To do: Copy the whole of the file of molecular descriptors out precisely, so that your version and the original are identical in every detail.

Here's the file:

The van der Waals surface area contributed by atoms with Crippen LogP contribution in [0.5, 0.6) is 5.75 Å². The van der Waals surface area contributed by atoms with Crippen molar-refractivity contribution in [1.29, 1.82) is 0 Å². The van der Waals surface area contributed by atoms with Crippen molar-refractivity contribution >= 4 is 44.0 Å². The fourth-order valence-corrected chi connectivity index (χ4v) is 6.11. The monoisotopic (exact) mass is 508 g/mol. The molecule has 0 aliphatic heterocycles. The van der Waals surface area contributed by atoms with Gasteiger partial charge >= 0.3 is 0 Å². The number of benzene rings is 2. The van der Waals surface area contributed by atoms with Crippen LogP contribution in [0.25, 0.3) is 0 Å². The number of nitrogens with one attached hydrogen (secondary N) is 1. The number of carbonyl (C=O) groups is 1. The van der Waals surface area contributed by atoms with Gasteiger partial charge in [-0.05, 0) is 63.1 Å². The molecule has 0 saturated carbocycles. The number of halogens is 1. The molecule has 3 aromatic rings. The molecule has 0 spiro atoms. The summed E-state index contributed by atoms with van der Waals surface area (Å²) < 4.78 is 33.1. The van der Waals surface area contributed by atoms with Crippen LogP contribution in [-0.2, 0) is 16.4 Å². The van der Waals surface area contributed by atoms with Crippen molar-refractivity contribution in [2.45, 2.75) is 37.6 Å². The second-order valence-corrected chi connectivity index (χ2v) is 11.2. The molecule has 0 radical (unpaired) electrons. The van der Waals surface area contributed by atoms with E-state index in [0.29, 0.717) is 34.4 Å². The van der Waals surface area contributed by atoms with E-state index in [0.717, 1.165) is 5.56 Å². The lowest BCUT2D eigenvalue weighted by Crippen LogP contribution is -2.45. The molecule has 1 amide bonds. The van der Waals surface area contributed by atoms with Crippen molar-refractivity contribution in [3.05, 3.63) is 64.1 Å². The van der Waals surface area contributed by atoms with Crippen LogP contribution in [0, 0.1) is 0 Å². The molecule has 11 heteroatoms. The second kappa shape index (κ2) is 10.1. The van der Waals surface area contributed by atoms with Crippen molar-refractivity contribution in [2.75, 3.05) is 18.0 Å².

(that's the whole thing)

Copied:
The van der Waals surface area contributed by atoms with Crippen LogP contribution in [0.5, 0.6) is 5.75 Å². The van der Waals surface area contributed by atoms with Crippen molar-refractivity contribution in [1.29, 1.82) is 0 Å². The van der Waals surface area contributed by atoms with Crippen molar-refractivity contribution >= 4 is 44.0 Å². The fourth-order valence-corrected chi connectivity index (χ4v) is 6.11. The monoisotopic (exact) mass is 508 g/mol. The molecule has 0 aliphatic heterocycles. The van der Waals surface area contributed by atoms with Gasteiger partial charge >= 0.3 is 0 Å². The number of benzene rings is 2. The van der Waals surface area contributed by atoms with Crippen LogP contribution in [0.25, 0.3) is 0 Å². The number of nitrogens with one attached hydrogen (secondary N) is 1. The number of carbonyl (C=O) groups is 1. The van der Waals surface area contributed by atoms with Gasteiger partial charge in [-0.05, 0) is 63.1 Å². The molecule has 0 saturated carbocycles. The number of halogens is 1. The molecule has 3 aromatic rings. The molecule has 0 spiro atoms. The summed E-state index contributed by atoms with van der Waals surface area (Å²) < 4.78 is 33.1. The van der Waals surface area contributed by atoms with Crippen LogP contribution in [-0.2, 0) is 16.4 Å². The van der Waals surface area contributed by atoms with Crippen molar-refractivity contribution in [2.45, 2.75) is 37.6 Å². The second-order valence-corrected chi connectivity index (χ2v) is 11.2. The molecule has 0 radical (unpaired) electrons. The van der Waals surface area contributed by atoms with E-state index in [0.29, 0.717) is 34.4 Å². The van der Waals surface area contributed by atoms with E-state index in [0.717, 1.165) is 5.56 Å². The lowest BCUT2D eigenvalue weighted by Crippen LogP contribution is -2.45. The molecule has 1 amide bonds. The van der Waals surface area contributed by atoms with Crippen molar-refractivity contribution in [3.05, 3.63) is 64.1 Å². The van der Waals surface area contributed by atoms with Crippen LogP contribution in [0, 0.1) is 0 Å². The molecule has 11 heteroatoms. The second kappa shape index (κ2) is 10.1. The van der Waals surface area contributed by atoms with Crippen molar-refractivity contribution in [2.75, 3.05) is 18.0 Å².